This small-leafed tree is one of the most compact of the eucalypt species, having a rounded shape with branches close to the ground. E. parvula is an ideal specimen tree for small gardens. It is also useful in groups for wind protection or in hedge-type rows for privacy. It is an excellent tree for cold damp positions.
In its natural habitat E. parvula is restricted to the high country of south-eastern New South Wales. A fine stand can be seen at the head waters of the Tuross River, north-east of Kybean towards Nimmitabel. E. parvula grows in the valleys where the soil is poorly drained and where conditions are cold, with frost, snow and heavy mist.
In its natural state it can grow to 10 m in height and may be greater in width. The trunk, which may be single or divided, sheds its bark in thin strips, leaving a smooth dark-grey surface with a 100 mm collar of hard deeply ridged bark at the base.
A distinctive feature of this species is that mature trees retain their juvenile leaves, which are opposite and approximately 25 mm long. Several specimens have been growing in the Australian National Botanic Gardens since 1971. Flowering occurs from January to March in the wild and the fruit stays tightly packed along the stems.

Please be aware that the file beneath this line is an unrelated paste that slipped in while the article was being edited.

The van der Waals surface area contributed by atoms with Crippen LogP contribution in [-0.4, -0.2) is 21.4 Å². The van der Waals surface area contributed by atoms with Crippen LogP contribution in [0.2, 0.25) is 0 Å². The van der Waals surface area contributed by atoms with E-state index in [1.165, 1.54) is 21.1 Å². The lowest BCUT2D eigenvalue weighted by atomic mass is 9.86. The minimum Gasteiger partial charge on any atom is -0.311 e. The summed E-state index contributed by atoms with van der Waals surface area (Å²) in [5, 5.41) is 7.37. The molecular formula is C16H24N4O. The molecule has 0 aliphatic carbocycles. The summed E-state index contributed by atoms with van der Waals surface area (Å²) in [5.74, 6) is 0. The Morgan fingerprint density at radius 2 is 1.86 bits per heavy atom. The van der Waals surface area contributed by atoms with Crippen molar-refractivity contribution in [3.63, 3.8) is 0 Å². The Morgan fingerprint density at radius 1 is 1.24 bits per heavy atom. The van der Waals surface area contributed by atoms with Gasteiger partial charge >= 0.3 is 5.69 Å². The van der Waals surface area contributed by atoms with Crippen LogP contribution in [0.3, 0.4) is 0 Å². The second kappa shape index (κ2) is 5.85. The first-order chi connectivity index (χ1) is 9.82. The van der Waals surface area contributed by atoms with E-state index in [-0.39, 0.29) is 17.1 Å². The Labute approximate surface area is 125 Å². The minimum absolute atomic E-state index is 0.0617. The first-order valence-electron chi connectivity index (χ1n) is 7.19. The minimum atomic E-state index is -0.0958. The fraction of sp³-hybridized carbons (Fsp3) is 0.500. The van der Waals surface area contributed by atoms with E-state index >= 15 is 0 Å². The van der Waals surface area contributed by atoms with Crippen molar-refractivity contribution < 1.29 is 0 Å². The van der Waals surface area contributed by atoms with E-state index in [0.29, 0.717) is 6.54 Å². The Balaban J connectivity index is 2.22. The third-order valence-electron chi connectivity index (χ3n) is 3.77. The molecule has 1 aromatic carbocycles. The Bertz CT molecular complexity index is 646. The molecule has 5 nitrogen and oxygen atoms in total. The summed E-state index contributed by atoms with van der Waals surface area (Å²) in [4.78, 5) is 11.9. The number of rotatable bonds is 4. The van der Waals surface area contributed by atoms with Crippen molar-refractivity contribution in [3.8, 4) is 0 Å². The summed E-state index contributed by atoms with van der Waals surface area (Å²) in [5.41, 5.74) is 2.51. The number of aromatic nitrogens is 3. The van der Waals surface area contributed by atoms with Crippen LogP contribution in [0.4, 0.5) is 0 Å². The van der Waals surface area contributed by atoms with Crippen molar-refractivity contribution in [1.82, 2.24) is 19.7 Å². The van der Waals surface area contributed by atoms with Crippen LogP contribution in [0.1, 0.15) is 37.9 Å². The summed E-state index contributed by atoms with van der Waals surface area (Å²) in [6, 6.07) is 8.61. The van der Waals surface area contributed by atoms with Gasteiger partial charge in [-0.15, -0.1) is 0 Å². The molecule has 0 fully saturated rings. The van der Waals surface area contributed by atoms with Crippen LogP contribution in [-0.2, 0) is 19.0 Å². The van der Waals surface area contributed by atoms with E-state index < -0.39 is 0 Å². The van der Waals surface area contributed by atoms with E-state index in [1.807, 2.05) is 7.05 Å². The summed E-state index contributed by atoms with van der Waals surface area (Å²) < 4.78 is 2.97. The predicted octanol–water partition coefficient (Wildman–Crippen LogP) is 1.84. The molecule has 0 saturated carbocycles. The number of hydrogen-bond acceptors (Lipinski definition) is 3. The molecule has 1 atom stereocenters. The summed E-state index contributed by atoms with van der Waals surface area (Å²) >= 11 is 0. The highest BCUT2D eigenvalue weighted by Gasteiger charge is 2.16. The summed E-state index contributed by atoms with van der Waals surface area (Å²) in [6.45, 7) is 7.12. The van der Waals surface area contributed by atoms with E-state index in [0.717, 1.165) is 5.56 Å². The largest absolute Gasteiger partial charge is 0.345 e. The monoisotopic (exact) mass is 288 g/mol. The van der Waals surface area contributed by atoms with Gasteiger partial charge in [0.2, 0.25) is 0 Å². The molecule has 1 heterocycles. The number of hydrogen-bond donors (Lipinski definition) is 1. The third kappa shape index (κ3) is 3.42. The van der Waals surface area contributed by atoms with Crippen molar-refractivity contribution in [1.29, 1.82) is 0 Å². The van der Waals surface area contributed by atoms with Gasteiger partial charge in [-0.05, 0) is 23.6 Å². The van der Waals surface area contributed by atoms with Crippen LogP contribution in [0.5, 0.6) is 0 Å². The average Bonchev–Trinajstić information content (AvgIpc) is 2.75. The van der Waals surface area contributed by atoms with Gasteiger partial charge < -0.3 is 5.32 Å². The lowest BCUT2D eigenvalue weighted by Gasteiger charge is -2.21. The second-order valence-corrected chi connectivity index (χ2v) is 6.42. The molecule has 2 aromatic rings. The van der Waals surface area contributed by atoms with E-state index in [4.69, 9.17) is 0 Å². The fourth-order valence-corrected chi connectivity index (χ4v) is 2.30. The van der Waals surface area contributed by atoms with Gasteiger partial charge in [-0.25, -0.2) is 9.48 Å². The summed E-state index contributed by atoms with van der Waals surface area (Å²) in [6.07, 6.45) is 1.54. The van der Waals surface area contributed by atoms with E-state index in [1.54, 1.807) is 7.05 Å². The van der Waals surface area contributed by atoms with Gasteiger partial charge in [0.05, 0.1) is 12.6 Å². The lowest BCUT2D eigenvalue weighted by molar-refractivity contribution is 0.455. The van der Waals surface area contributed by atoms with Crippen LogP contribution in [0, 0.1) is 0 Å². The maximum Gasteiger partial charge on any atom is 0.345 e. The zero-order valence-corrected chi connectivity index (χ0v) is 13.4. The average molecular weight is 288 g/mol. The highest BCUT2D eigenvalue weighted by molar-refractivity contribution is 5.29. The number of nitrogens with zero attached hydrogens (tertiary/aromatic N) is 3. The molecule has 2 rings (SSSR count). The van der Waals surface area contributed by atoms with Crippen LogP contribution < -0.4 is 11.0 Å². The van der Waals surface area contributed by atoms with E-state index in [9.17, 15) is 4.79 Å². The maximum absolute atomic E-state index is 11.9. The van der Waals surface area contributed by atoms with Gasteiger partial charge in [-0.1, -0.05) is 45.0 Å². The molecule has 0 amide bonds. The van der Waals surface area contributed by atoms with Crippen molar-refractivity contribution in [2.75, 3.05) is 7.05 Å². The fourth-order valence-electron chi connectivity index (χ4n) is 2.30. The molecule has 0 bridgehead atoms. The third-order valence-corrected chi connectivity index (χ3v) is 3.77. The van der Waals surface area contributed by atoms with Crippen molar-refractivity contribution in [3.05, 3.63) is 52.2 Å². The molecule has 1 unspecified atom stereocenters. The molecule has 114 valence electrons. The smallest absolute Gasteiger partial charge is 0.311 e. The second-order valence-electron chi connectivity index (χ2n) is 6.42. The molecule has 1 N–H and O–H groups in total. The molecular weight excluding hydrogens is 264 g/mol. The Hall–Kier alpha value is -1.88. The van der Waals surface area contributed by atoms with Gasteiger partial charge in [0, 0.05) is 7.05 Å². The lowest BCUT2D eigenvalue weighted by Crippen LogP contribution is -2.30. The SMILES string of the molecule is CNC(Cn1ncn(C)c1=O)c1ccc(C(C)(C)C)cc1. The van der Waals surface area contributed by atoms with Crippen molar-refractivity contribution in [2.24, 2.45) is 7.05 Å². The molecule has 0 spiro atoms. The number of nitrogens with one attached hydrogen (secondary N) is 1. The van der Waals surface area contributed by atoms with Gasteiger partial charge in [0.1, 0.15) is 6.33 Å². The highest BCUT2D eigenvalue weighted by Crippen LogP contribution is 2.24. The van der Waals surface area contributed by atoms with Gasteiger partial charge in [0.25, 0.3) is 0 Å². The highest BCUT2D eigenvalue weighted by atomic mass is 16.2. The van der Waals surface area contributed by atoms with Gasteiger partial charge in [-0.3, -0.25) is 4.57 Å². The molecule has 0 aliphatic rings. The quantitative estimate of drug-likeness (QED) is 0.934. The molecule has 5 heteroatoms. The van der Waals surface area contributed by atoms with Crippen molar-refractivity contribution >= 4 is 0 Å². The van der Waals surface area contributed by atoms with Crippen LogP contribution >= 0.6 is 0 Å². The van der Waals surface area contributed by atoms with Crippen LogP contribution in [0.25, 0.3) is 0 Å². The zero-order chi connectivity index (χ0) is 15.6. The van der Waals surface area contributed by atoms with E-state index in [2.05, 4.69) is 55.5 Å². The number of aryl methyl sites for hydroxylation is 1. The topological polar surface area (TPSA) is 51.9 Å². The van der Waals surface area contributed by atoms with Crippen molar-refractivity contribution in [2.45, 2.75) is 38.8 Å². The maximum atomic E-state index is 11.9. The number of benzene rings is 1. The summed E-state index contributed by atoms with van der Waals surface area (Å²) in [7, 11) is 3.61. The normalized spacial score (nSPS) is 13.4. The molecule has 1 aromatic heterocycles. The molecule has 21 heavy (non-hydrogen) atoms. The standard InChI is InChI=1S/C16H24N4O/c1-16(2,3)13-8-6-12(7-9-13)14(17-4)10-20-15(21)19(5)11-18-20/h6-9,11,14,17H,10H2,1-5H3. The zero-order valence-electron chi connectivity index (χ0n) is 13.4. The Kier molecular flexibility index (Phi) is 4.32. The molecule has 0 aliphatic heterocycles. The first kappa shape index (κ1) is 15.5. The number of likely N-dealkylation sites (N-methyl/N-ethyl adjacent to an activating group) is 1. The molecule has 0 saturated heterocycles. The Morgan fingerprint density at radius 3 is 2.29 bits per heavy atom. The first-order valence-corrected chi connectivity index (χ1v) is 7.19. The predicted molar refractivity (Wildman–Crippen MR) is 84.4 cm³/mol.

Propagation is by seed, which at a temperature of 25ºC takes 5-10 days to germinate. The seedlings should be pricked out into large containers as soon as they can be handled, and when strong enough planted out into a permanent position in spring.
Because of their ability to grow in waterlogged areas, E. parvula should be watered well in summer to maintain optimum condition.
Eucalyptus parvula seems to be much freer from pests and diseases than many other eucalypts. It does not appear to suffer significantly from leaf-eating beetles and although some scale has been observed, it may be controlled by use of low-toxicity products. Consult local specialists for recommendations.
Text by Nora Ollerenshaw, ANBG (1983)
Name meaning: Eucalyptus parvula
Eucalyptus - from the Greek, eu, meaning well, and kalyptos, meaning covered, alluding to the cap or lid which covers the stamens in bud;
parvula - from the Latin, parvus, meaning little.